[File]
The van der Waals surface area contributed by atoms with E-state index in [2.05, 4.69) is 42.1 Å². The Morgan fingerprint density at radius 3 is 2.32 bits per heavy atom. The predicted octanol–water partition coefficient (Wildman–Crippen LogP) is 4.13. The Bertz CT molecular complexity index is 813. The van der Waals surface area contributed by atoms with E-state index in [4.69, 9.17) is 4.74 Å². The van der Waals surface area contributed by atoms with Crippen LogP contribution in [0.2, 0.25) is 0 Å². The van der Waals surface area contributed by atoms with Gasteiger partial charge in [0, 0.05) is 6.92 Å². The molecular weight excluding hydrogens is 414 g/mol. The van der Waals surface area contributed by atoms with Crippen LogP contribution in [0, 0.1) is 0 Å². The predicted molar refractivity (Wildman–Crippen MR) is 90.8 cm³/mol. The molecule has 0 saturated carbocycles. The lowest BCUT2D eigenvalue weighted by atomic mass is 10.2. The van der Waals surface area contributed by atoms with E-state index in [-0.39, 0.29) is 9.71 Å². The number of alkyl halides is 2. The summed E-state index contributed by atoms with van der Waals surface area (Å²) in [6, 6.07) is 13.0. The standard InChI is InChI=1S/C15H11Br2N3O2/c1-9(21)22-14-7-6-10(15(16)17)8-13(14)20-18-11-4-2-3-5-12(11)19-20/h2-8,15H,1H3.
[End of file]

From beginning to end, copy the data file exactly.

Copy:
The van der Waals surface area contributed by atoms with E-state index in [2.05, 4.69) is 42.1 Å². The Morgan fingerprint density at radius 3 is 2.32 bits per heavy atom. The predicted octanol–water partition coefficient (Wildman–Crippen LogP) is 4.13. The Bertz CT molecular complexity index is 813. The van der Waals surface area contributed by atoms with E-state index in [4.69, 9.17) is 4.74 Å². The van der Waals surface area contributed by atoms with Crippen LogP contribution in [0.2, 0.25) is 0 Å². The van der Waals surface area contributed by atoms with Gasteiger partial charge in [0, 0.05) is 6.92 Å². The molecular weight excluding hydrogens is 414 g/mol. The van der Waals surface area contributed by atoms with Crippen LogP contribution in [0, 0.1) is 0 Å². The predicted molar refractivity (Wildman–Crippen MR) is 90.8 cm³/mol. The molecule has 0 saturated carbocycles. The lowest BCUT2D eigenvalue weighted by atomic mass is 10.2. The van der Waals surface area contributed by atoms with E-state index in [-0.39, 0.29) is 9.71 Å². The number of alkyl halides is 2. The summed E-state index contributed by atoms with van der Waals surface area (Å²) in [6, 6.07) is 13.0. The standard InChI is InChI=1S/C15H11Br2N3O2/c1-9(21)22-14-7-6-10(15(16)17)8-13(14)20-18-11-4-2-3-5-12(11)19-20/h2-8,15H,1H3.